Essential C# Creational Design Patterns  Suggest an edit

Singleton Pattern

The Singleton pattern is designed to restrict creation of a class to exactly one single instance.

This pattern is used in a scenario where it makes sense to have only one of something, such as:

One of the most common ways to implement the Singleton pattern is via a static factory method such as a CreateInstance() or GetInstance() (or a static property in C#, Instance), which is then designed to always return the same instance.

The first call to the method or property creates and returns the Singleton instance. Thereafter, the method always returns the same instance. This way, there is only ever one instance of the singleton object.

Preventing creation of instances via new can be accomplished by making the class constructor(s) private.

Here is a typical code example for implementing a Singleton pattern in C#:

class Singleton
{
    // Because the _instance member is made private, the only way to get the single 
    // instance is via the static Instance property below. This can also be similarly 
    // achieved with a GetInstance() method instead of the property.
    private static Singleton _instance = null;

    // Making the constructor private prevents other instances from being 
    // created via something like Singleton s = new Singleton(), protecting
    // against unintentional misuse.
    private Singleton()
    {
    }

    public static Singleton Instance
    {
        get 
        {
            // The first call will create the one and only instance.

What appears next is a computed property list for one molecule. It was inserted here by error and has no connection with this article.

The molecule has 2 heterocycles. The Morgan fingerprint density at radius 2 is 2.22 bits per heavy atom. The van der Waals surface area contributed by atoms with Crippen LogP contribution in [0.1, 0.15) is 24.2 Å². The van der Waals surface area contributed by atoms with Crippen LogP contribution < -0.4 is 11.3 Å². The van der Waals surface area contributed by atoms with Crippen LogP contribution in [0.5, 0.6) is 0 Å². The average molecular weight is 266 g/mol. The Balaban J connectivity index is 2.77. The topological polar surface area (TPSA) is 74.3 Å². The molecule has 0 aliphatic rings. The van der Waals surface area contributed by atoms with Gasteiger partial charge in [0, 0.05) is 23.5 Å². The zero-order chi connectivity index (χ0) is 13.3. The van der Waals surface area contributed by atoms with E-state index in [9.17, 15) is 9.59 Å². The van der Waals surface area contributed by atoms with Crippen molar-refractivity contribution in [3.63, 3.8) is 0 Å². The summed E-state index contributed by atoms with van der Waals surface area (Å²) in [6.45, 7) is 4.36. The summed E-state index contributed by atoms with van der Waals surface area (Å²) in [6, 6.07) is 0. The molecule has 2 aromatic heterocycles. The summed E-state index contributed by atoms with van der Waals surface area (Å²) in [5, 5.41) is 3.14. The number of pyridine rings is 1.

if (_instance == null)
            {
                _instance = new Singleton();
            }

            // Every call afterwards will return the single instance created above.
            return _instance;
        }
    }
}

To illustrate this pattern further, the code below checks whether an identical instance of the Singleton is returned when the Instance property is called more than once.

class Program
{
    static void Main(string[] args)
    {
        Singleton s1 = Singleton.Instance;
        Singleton s2 = Singleton.Instance;
        
        // Both Singleton objects above should now reference the same Singleton instance.
        if (Object.ReferenceEquals(s1, s2))
        {
            Console.WriteLine("Singleton is working");
        }
        else
        {
            // Otherwise, the Singleton Instance property is returning something 
            // other than the unique, single instance when called.
            Console.WriteLine("Singleton is broken");
        }
    }
}

Note: this implementation is not thread safe.

To see more examples, including how to make this thread-safe, visit: Singleton Implementation

Singletons are conceptually similar to a global value, and cause similar design flaws and concerns. Because of this, the Singleton pattern is widely regarded as an anti-pattern.

Visit “What is so bad about Singletons?” for more information on the problems that arise with their use.

In C#, you have the ability to make a class static, which makes all members static, and the class cannot be instantiated. Given this, it is common to see static classes used in place of the Singleton pattern.

For key differences between the two, visit C# Singleton Pattern Versus Static Class.


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